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Longissimus Muscles (Left)
Muscular System

Longissimus Muscles (Left)

Musculi longissimi

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Quick Facts

Origin: Transverse processes of C4-T6 vertebrae, spinous processes of L1-L5 vertebrae, dorsal surface of sacrum, Iliac crest.

Insertion: Mastoid process of temporal bone, posterior tubercles of transverse processes of C2-C6 vertebrae, transverse processes of lumbar and thoracic vertebrae, second to twelfth ribs.

Action: Extends, rotates, and laterally flexes head; extends and laterally flexes neck and trunk.

Innervation: Lateral branches of posterior rami of cervical, thoracic, and lumbar nerves.

Arterial Supply: Occipital, deep cervical, vertebral arteries, dorsal branches of posterior intercostal and lumbar arteries, and lateral sacral arteries.

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The longissimus muscles originate from the:

- transverse processes of the fourth cervical to sixth thoracic vertebrae;

- spinous processes of all lumbar vertebrae;

- dorsal surface of sacrum;

- posterior end of iliac crest.

There can be variations between individuals regarding the origin sites for the longissimus muscles (Tubbs, Shoja and Loukas, 2016).


The fibers of the longissimus muscles travel superiorly along the upper back and posterior neck regions and insert onto the:

- posterior aspect of the mastoid process of temporal bone;

- posterior tubercles of the transverse processes of the axis (second cervical vertebra) to sixth cervical vertebrae;

- transverse processes of all thoracic and lumbar vertebrae;

- dorsal aspects of the posterior ends of the shafts of all twelve ribs.

There can be variations between individuals regarding the insertion sites for the longissimus muscles (Tubbs, Shoja and Loukas, 2016).

Key Features & Anatomical Relations

In general, the longissimus muscles are the central-most muscles of the erector spinae. They are intrinsic muscles of the back and are found along the entire length of the back and posterior neck regions. They are long, flat skeletal muscles that are composed of three parts:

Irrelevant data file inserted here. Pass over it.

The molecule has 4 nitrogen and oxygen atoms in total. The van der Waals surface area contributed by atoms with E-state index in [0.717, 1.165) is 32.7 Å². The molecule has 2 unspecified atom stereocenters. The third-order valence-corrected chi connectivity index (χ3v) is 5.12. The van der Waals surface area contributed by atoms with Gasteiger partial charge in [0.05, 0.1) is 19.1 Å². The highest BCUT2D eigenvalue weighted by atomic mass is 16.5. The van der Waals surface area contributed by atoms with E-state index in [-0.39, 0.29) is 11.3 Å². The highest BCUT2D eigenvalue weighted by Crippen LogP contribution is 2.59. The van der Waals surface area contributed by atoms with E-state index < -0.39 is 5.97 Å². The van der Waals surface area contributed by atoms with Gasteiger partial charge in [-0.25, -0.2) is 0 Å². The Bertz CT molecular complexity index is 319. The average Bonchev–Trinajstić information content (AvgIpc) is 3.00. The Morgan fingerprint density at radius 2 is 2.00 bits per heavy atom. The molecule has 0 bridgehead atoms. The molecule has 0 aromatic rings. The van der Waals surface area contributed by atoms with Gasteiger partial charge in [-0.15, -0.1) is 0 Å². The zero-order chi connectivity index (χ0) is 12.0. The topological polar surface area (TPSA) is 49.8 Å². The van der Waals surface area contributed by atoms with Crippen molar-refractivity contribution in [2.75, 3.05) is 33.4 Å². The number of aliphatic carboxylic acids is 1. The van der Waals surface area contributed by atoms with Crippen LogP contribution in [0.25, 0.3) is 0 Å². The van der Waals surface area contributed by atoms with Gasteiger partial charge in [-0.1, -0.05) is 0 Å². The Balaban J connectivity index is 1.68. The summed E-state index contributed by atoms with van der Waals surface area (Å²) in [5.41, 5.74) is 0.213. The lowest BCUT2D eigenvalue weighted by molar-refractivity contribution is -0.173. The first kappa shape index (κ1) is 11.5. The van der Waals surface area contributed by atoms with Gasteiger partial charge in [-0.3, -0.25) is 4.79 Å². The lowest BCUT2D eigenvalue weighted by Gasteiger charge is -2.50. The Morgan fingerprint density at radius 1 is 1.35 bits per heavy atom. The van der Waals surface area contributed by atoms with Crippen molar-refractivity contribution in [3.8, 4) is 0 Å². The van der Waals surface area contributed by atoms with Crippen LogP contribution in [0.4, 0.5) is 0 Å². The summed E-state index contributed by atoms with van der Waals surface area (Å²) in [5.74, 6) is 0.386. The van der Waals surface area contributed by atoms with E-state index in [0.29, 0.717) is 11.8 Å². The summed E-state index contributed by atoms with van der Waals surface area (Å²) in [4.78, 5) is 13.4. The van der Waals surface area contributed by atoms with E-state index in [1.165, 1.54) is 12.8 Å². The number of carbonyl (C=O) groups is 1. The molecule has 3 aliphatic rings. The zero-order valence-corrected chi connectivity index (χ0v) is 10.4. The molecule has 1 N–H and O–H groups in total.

- longissimus capitis, which is the superior portion;

- longissimus colli, which is the middle portion;

- longissimus thoracis, which is the large, inferior portion.

The longissimus muscles are located:

- superficial to the ribs, and the external intercostal, levatores costarum breves, and levatores costarum longi muscles;

- deep to the sternocleidomastoid, splenius capitis, serratus posterior superior, rhomboid major, trapezius, latissimus dorsi, and serratus posterior inferior muscles, and the thoracolumbar fascia;

- medial to the iliocostalis muscle;

- lateral to the spinalis muscle.


The longissimus muscles are involved in multiple actions:

- during unilateral contraction, they rotate the head to the same side, and laterally flex the head, neck and trunk to the same side;

- during bilateral contraction, they extend the head, neck and trunk (Moore, Dalley and Agur, 2009).


Moore, K. L., Dalley, A. F. and Agur, A. M. R. (2009) Clinically Oriented Anatomy. Lippincott Williams & Wilkins.

Tubbs, R. S., Shoja, M. M. and Loukas, M. (2016) Bergman's Comprehensive Encyclopedia of Human Anatomic Variation. Wiley.

Learn more about this topic from other Elsevier products

Longissimus Muscle

ScienceDirect image

86 The longissimus muscle attaches proximally to lumbar transverse processes and ribs and transverse processes of T2–L2.

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